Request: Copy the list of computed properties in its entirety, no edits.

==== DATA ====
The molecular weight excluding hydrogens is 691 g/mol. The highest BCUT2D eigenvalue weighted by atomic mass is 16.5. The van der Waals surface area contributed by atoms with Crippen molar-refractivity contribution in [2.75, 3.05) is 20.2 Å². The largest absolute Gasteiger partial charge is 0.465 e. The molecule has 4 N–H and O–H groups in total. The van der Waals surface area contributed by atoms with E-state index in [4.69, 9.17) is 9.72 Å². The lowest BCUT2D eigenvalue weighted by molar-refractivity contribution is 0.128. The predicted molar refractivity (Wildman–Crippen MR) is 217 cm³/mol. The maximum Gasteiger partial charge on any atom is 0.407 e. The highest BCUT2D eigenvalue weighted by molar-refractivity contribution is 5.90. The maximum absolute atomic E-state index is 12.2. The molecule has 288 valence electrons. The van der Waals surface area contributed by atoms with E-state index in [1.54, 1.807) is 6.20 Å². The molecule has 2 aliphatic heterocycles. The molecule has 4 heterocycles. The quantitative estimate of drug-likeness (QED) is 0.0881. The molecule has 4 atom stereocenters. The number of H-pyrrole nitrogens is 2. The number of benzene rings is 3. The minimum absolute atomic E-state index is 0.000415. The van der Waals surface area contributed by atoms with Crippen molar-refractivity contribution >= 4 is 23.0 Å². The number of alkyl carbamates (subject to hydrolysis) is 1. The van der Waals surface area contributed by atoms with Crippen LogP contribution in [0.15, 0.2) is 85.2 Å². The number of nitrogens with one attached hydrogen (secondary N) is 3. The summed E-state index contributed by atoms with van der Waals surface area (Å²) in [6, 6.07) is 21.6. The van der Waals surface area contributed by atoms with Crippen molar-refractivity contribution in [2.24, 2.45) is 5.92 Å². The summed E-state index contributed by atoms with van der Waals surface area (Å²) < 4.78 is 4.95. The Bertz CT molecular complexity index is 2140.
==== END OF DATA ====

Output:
The molecular weight excluding hydrogens is 691 g/mol. The highest BCUT2D eigenvalue weighted by atomic mass is 16.5. The van der Waals surface area contributed by atoms with Crippen molar-refractivity contribution in [2.75, 3.05) is 20.2 Å². The largest absolute Gasteiger partial charge is 0.465 e. The molecule has 4 N–H and O–H groups in total. The van der Waals surface area contributed by atoms with E-state index in [4.69, 9.17) is 9.72 Å². The lowest BCUT2D eigenvalue weighted by molar-refractivity contribution is 0.128. The predicted molar refractivity (Wildman–Crippen MR) is 217 cm³/mol. The maximum Gasteiger partial charge on any atom is 0.407 e. The highest BCUT2D eigenvalue weighted by molar-refractivity contribution is 5.90. The maximum absolute atomic E-state index is 12.2. The molecule has 288 valence electrons. The van der Waals surface area contributed by atoms with E-state index in [1.54, 1.807) is 6.20 Å². The molecule has 2 aliphatic heterocycles. The molecule has 4 heterocycles. The quantitative estimate of drug-likeness (QED) is 0.0881. The molecule has 4 atom stereocenters. The number of H-pyrrole nitrogens is 2. The number of benzene rings is 3. The minimum absolute atomic E-state index is 0.000415. The van der Waals surface area contributed by atoms with Crippen molar-refractivity contribution >= 4 is 23.0 Å². The number of alkyl carbamates (subject to hydrolysis) is 1. The van der Waals surface area contributed by atoms with Crippen LogP contribution in [0.15, 0.2) is 85.2 Å². The number of nitrogens with one attached hydrogen (secondary N) is 3. The summed E-state index contributed by atoms with van der Waals surface area (Å²) in [6, 6.07) is 21.6. The van der Waals surface area contributed by atoms with Crippen molar-refractivity contribution in [2.24, 2.45) is 5.92 Å². The summed E-state index contributed by atoms with van der Waals surface area (Å²) < 4.78 is 4.95. The Bertz CT molecular complexity index is 2140.